Coaches, competitors and judges recognize the importance of what this weekend can mean in a student’s development. Judge Jared Larkin knows the competition was instrumental to his life. As southern Utah native, performing on the Adams stage as a high school student was a dream come true. Later as a coach for The Salt Lake School for the Performing Arts, and now a competition judge, he recognizes the power of this weekend.
“[Students] feel validated as artists. At times they are pigeon-holed in their school and not everyone is embracing of what they do. But here they are surrounded by others who share a passion for their art form. It’s a celebration of talent. A celebration of what the other person does. Schools are supportive of their fellow competitors. It’s a magical place.”
Seeing the work of other students can be very eye opening. “It definitely broadened my view of what is possible. It’s a lot more mature than you might expect from high school theatre.” Says Ryan, a second year competitor from Alta High School in Sandy, Utah. “I was really surprised and honored I was able to compete.”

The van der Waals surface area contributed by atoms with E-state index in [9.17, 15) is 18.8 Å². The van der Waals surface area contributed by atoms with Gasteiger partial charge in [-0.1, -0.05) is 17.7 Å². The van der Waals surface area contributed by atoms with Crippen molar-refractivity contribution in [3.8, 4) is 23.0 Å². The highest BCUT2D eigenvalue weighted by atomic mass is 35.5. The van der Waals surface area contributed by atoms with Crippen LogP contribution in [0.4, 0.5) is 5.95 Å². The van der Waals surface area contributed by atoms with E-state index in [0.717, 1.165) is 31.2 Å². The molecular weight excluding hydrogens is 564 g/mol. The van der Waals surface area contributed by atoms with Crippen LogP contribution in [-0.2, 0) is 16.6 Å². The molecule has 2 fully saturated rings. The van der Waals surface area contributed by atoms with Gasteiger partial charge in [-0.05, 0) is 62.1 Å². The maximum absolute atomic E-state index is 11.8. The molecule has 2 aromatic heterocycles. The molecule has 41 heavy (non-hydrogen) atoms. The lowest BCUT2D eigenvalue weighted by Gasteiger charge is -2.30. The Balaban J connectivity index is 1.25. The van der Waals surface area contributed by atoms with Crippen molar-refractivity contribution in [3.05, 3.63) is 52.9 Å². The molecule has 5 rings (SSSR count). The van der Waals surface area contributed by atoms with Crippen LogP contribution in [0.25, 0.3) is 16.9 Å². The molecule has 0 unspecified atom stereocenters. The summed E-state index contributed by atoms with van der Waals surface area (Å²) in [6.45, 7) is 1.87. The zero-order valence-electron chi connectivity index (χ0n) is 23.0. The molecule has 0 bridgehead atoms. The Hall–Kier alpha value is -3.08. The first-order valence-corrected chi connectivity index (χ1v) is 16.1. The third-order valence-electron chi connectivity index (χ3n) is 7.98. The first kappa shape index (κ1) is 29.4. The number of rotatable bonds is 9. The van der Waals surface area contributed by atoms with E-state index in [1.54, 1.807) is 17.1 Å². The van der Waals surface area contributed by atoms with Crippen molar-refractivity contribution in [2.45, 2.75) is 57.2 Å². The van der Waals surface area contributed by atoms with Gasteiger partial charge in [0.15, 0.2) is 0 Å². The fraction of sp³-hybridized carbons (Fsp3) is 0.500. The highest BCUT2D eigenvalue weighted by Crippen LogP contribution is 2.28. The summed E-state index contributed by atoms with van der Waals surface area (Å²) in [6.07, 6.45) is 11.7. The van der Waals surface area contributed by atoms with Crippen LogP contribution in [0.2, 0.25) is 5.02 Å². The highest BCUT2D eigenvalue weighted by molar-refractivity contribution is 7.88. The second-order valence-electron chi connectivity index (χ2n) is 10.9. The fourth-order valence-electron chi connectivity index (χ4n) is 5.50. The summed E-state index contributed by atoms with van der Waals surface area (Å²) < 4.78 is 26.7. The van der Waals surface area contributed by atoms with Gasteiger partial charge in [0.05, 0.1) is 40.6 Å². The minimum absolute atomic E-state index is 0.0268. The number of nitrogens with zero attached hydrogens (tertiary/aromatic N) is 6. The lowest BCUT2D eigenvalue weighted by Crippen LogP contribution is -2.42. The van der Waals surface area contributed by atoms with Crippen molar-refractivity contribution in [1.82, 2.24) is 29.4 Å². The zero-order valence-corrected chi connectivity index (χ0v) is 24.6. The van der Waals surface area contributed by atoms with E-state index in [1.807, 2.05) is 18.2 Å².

Ryan, like many students, went through a rigorous audition and rehearsal process just to be able be a part of Alta’s Shakespeare Team. The students tell me of their excitement, the energy they feel, and their nerves. They also tell me that their favorite subjects in school are math, science, English, and theatre.
“We aren’t training actors here.” Says Alyn Bone, third year judge and fifteen year coach from Clearfield High School, “We are training future doctors and lawyers. We don’t train them to be doctors, but we are teaching them to be better doctors. They learn what dedication is, what humanity is. Some of the greatest stories are told by Shakespeare, and [students] become more human as they become those stories. We are not giving life, but we are giving them what makes life worthy of living.”
It’s time for me to scramble off to my first workshop. My own nerves are acting up as I think about the power of what I know this art can convey. It’s a beautiful thing. A daunting task. I hope it never stops.
Update: UTBA has posted a list of winners from this year’s Shakespeare Competition!